L.A. Mass Transit About to Get Even Worse
The Times of New York does something the Times of Los Angeles appears not to have done since February 2006. The Grey Lady sends a reporter to ride mass transit in Los Angeles.
But when he wrote this first-person comedy piece that had readers howling with laffter over their All-Bran back in the G.W. Bush Administration, the L.A. Times' Bullet Train Believer Dan Turner merely produced a rail-oriented travelogue. (The paper relieved itself of transit reporter Steve Hymon two years ago.)
America's newspaper of record, on the other hand, sends Jennifer Medina to ride a direct bus line that is slated to be shut down – the 305 from Watts to Westwood – and find out how riders feel about it.
I reported on the service cuts when they were announced in March, and many of Medina's findings will be familiar to readers of my transit coverage. But with transit, the drama is always in the mundanity. L.A. MTA offers one-way rides for $1.50 – no transfers. If you have to switch from a direct route to a connecting route, you not only get the time-doubling effect that every bus rider learns to factor into his or her calculations but have to pay a second or third time. Also, though Medina doesn't mention it, MTA's very useful monthly pass has jumped in price from $62 to $75 since 2008 – a 21 percent increase during a period of only 5 percent CPI inflation and double-digit deflation in housing. A day pass costs a hefty $6 – and if Turner's LAT story above is to be believed (never guaranteed), that means the cost of a day pass has doubled since 2006.
So the loss of the direct bus line (which MTA describes as an improvement) places the largest relative financial burden on ladies from Watts who commute to tonier parts of the county for sporadic work. In this excerpt from Medina's story, the real-world grievances of these customers are set off against a quote from an MTA official that is so abstract and math-maddened it would have shamed a clerk at the East India Company:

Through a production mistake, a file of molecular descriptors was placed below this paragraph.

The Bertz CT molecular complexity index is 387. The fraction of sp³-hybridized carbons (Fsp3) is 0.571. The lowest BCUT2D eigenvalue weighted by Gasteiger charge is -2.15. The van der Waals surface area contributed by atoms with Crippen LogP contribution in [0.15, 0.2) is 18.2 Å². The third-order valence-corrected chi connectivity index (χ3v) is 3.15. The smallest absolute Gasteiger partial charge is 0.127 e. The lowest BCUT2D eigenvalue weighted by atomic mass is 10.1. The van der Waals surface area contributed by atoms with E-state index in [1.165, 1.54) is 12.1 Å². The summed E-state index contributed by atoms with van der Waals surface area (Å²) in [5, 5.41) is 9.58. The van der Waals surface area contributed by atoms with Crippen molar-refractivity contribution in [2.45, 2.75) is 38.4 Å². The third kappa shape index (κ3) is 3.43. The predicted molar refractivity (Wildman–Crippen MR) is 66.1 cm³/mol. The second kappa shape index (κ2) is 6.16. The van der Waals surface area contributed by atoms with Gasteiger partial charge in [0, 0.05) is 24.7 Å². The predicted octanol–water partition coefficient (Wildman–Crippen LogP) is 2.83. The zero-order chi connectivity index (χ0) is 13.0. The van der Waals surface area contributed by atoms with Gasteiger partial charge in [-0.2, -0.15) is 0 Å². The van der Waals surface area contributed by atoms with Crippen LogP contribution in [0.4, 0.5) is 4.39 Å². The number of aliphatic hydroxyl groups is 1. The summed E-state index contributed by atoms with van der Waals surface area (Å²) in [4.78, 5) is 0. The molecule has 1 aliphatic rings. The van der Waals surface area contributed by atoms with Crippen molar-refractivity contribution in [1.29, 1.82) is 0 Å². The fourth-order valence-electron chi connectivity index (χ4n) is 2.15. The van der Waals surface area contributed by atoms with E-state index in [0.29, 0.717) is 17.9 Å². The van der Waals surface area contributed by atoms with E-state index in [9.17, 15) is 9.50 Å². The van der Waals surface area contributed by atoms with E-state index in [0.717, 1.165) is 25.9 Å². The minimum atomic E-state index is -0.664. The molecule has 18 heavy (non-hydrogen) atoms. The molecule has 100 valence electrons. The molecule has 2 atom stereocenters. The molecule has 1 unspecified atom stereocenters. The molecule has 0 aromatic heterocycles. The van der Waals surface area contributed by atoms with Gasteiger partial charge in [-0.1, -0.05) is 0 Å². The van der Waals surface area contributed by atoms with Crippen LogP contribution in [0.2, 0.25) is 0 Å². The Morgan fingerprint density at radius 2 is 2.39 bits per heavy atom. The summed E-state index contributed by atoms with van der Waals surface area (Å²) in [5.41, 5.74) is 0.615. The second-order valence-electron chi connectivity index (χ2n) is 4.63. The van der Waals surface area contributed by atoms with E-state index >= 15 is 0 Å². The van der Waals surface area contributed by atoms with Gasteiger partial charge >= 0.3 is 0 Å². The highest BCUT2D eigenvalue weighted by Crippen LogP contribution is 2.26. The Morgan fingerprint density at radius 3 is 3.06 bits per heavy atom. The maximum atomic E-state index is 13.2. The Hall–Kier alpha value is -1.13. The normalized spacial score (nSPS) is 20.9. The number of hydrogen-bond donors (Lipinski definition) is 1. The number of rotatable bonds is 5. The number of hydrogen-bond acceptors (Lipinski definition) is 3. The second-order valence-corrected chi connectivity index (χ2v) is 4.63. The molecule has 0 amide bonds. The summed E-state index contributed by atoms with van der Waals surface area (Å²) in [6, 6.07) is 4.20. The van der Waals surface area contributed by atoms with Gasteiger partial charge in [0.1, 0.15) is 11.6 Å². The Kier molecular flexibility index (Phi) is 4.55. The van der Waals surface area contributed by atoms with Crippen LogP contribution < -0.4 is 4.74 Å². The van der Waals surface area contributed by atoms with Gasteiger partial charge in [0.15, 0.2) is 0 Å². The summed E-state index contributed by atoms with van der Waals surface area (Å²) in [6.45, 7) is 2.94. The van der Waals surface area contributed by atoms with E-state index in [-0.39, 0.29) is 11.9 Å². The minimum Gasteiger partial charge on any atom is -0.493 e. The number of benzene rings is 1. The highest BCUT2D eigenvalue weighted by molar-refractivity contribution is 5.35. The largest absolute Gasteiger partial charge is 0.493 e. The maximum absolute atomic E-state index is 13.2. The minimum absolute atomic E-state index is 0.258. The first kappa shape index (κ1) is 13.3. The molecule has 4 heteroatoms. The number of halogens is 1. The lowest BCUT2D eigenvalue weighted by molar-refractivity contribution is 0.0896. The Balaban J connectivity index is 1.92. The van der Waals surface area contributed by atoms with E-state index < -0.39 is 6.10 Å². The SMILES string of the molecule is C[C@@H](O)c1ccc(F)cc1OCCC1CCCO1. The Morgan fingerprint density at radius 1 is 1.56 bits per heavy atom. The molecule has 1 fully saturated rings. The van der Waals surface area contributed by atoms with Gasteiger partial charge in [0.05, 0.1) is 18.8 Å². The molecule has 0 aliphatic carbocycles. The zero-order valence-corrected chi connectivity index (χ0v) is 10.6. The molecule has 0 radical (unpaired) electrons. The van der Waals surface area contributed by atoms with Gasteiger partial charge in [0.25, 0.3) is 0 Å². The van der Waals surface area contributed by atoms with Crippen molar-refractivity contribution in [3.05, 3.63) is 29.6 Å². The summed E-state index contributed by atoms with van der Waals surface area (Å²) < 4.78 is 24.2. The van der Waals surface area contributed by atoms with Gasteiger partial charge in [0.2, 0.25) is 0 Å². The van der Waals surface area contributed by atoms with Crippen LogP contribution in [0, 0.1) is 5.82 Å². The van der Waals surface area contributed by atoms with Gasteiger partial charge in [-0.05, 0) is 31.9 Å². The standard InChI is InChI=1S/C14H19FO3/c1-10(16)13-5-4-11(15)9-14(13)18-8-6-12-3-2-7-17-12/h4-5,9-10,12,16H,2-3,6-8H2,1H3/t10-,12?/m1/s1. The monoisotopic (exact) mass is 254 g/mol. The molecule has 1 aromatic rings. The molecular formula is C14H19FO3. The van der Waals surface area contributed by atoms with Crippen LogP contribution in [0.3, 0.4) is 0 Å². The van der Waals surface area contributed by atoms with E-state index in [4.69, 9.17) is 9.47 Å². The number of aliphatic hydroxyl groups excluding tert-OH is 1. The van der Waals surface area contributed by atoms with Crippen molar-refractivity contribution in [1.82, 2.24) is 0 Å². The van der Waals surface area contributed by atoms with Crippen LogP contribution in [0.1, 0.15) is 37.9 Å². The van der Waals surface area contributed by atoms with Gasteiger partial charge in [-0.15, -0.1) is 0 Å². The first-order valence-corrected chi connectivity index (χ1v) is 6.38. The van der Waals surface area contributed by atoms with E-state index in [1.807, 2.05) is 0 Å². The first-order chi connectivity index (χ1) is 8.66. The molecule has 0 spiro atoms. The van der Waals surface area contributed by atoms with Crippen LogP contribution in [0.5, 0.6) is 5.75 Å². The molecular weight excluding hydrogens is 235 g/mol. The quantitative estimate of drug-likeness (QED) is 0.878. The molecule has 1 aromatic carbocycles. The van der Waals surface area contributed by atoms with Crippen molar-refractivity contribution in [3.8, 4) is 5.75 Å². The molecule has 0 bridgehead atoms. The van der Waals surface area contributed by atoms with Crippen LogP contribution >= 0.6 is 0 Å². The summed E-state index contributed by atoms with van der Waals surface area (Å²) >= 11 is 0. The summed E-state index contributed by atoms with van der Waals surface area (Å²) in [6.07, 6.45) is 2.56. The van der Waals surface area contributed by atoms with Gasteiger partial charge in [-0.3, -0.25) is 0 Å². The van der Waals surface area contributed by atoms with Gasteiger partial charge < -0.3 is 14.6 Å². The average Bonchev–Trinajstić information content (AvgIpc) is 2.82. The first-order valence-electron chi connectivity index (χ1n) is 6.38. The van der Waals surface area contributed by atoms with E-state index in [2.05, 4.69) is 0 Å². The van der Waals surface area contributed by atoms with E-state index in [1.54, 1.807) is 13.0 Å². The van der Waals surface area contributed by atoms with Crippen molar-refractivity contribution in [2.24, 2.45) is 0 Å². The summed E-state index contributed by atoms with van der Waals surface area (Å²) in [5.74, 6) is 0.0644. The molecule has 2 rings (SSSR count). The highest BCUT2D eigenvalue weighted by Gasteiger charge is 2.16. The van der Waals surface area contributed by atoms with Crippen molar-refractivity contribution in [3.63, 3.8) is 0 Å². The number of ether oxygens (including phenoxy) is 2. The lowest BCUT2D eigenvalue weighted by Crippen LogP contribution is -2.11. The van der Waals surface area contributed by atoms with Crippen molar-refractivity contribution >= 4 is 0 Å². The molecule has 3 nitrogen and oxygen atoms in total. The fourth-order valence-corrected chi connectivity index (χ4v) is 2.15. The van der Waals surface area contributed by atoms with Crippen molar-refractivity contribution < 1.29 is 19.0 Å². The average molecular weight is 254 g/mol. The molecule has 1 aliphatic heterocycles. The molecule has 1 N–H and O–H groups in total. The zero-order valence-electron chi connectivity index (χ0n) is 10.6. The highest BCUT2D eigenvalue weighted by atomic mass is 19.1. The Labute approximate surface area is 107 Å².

"The hardest part is when we have to transfer — you stand there waiting, and it can feel like forever," said Silvia Canjura, who has taken the bus to work as a nanny in Santa Monica for the last 31 years. "Will I arrive at 8:30 or 9:30 in the morning? I never really know now, but changing will make it worse."
Transit officials say they are trying to use new rail lines to turn the region's unwieldy system into a grid — a goal made all the more difficult by the facts that Los Angeles was hardly built with geometric precision and that the service area spreads over nearly 1,500 square miles.
"We want to fill in the grid rather than rely on these customized zigzagging lines," said Conan Cheung, the transit authority's deputy executive officer for service planning. "We have to streamline the system to work for the highest number of people."
But the Bus Riders Union complains that the transit agency continues to treat the bus lines as a "separate and unequal system." Under the new system, the 3,000 passengers who board the 305 each day, paying $1.50 for each trip, will instead have to take a series of buses or trains that could take twice as long and cost three times as much. (Unlike other cities, the patchwork system in Los Angeles does not allow free transfers.)
"People are going to be paying more for less service," said Esperanza Martinez, an organizer for the union. "In the name of efficiency, they are going back to where we were years ago."
For the most part, the bus riders are only vaguely aware that the route is scheduled to be cut this fall, and those who are have had little time to react.
"I have no idea what I am going to do after — nobody does," said Antonio Hernandez, 26, who uses the bus to get to his job as a painter. "They had a hearing and we could have gone to complain, but nobody I know did. Who has time to go to those things?"
In Robert Aldritch's Hustle, Burt Reynolds disdains L.A. as "Guatemala with color television." But this is one case where the City of Angels could take something of value from the developing world: a relatively entrepreneurial transit economy in which the only thing you need to get into the bus business is a vehicle that (occasionally) starts. For all we know, deputy Conan Cheung may be right: Closing the 305 line may be the least-bad move for the MTA monopoly. But we can never find out what works best for customers if we don't have bus services that must please customers – not politicians or ecologists or new-urbanism visionaries or the editorial board of the local print monopoly, but customers – in order to stay in business.